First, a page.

I’ve read posts in forums where some retired folks havent even touched their TSP account. You dont have to be good in math to know, plan and practice what it will take to retire comfortably. That said  we can only control our end of it. The Fiscal Cliff talks are targeting feds despite the 2 plus year pay freeze. Stay tuned.

    • Gus and us says:

      forget about Gus and all the rest of us who are under this government BUS
      Canada has a better deal

    • grannybunny says:

      Per our current tax laws, people have to start some type of TSP withdrawal the year they turn 70.

  6. grannybunny says:

    I know one can’t always rely on what’s “been reported,” but it’s been almost universally reported that — in the fiscal cliff negotiations – John Boehner has offered to delay the debt ceiling debate for a year. 

    • $15300432 says:

      And barak hasn’t offered 1 dime in cuts in fact he wants to raise taxes and INCREASE spending

      • grannybunny says:

        Read the article just above this one in today’s FedSmith.  The current proposal matches tax and spending cuts.

  7. fed up fed says:

    NEW MATH?
    8/13/12  average balance in TSP for a CSRS participant is $88,373.09.  Average balance on that same date for a FERS participant was $87,720.21.   The average balance is listed as $68,452.93.   

    • Go Beavs says:

      You can’t average averages in real math.  Using batting in baseball provides a good example.  A batter in his first season goes 1 for 1 and his batting average is 1.ooo for that season.  His second season he goes 5 for 10 and his batting average is 0.500 for that season.  Averaging the averages gives the batter an unrealistic 0.750 batting average [(1.000 + 0.500)/2].  Doing the math correctly, the batter has hit 6 for 11 for a true batting average of 0.546.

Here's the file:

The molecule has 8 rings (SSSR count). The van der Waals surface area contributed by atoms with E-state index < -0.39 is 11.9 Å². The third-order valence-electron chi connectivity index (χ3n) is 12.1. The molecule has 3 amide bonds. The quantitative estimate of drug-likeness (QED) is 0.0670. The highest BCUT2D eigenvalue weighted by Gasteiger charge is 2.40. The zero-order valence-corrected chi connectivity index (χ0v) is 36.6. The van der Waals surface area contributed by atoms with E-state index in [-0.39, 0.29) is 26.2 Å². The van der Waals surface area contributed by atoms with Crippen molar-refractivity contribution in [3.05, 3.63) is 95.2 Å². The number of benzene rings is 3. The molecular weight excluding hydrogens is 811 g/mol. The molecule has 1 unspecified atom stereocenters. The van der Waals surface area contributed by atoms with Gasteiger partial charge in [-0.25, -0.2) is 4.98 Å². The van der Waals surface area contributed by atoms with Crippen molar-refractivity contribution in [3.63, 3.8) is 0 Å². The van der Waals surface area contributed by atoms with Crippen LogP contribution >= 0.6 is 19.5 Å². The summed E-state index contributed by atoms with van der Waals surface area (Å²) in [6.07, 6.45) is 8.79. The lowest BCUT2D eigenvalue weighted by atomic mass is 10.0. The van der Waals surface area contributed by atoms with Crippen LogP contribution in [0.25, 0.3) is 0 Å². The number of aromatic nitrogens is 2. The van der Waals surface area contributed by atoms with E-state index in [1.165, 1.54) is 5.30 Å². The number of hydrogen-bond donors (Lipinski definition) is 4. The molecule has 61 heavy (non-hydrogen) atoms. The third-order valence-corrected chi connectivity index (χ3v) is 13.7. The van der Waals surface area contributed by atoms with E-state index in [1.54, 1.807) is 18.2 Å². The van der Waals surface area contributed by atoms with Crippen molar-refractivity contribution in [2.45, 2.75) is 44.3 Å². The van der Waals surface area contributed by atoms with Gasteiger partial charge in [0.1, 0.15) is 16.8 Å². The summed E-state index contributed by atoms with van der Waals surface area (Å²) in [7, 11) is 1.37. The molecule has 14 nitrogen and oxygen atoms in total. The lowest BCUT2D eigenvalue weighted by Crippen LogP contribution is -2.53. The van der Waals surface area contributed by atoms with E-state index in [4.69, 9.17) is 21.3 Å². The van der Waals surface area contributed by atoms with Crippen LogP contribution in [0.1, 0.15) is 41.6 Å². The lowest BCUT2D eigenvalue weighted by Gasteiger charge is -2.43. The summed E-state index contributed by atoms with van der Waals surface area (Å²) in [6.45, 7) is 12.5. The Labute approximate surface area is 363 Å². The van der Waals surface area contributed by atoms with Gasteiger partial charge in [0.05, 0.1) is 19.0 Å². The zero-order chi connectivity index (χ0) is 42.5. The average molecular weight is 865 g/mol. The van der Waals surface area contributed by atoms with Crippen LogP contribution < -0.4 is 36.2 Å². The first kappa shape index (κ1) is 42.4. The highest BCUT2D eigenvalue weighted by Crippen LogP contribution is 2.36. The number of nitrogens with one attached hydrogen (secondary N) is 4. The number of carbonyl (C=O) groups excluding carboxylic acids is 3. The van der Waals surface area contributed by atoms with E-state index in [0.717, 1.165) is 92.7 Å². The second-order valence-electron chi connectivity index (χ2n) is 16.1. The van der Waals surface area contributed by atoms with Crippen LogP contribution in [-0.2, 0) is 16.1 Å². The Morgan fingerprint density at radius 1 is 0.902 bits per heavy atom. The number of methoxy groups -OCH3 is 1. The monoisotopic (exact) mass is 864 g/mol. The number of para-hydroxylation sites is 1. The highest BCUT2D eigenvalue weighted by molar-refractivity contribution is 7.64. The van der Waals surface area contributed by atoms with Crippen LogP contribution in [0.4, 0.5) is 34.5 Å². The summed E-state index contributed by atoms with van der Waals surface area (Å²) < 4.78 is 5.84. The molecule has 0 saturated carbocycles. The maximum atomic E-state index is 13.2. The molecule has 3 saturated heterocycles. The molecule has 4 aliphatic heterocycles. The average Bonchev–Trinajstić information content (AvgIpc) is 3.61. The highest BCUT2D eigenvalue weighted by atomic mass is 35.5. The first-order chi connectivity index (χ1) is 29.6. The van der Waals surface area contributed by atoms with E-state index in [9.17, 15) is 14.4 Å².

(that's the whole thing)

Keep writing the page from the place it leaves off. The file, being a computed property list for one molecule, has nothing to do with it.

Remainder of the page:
Point is, you can’t average the averages of the CSRS and FERS participants to come up with the average balance for all participants.

      • Mike Zunino says:

        Very good reply and correct math!

      • OldRet says:

        I don’t see how that example makes sense in relation to this article because they are already talking about averages. You can’t have two averages (CSRS & FERS) at $88K and produce an average of $68K without another variable not mentioned in the article. The fact is that variable is the TSP balances for military (neither FERS or CSRS) is only 13K and THAT is what brings the average TSP balance down to $68K.

    • FedSmith says:

      The average for military personnel is much less than the balances for civilian employees. We focused on the civilians since the vast majority of our readers are not military personnel. We discussed TSP balances in more depth at: http://www.fedsmith.com/2012/1

  8. msgrowan says:

    Excellent article.  It provides solid, reliable -if at times unwelcome but necessary - information needed by TSP account holders, many of whom, unfortunately, are often unduly influenced by short-term, roller coaster-style emotions and unfounded rumors.  The datum regarding the Treasury Department’s report that government borrowing increased, to the point that, for the first time in recent memory to my knowledge, over half (51.6 cents) of every Federal dollar spent in November came from borrowed funds should raise major concerns in us all.  We are indeed living in perilous times for our nation.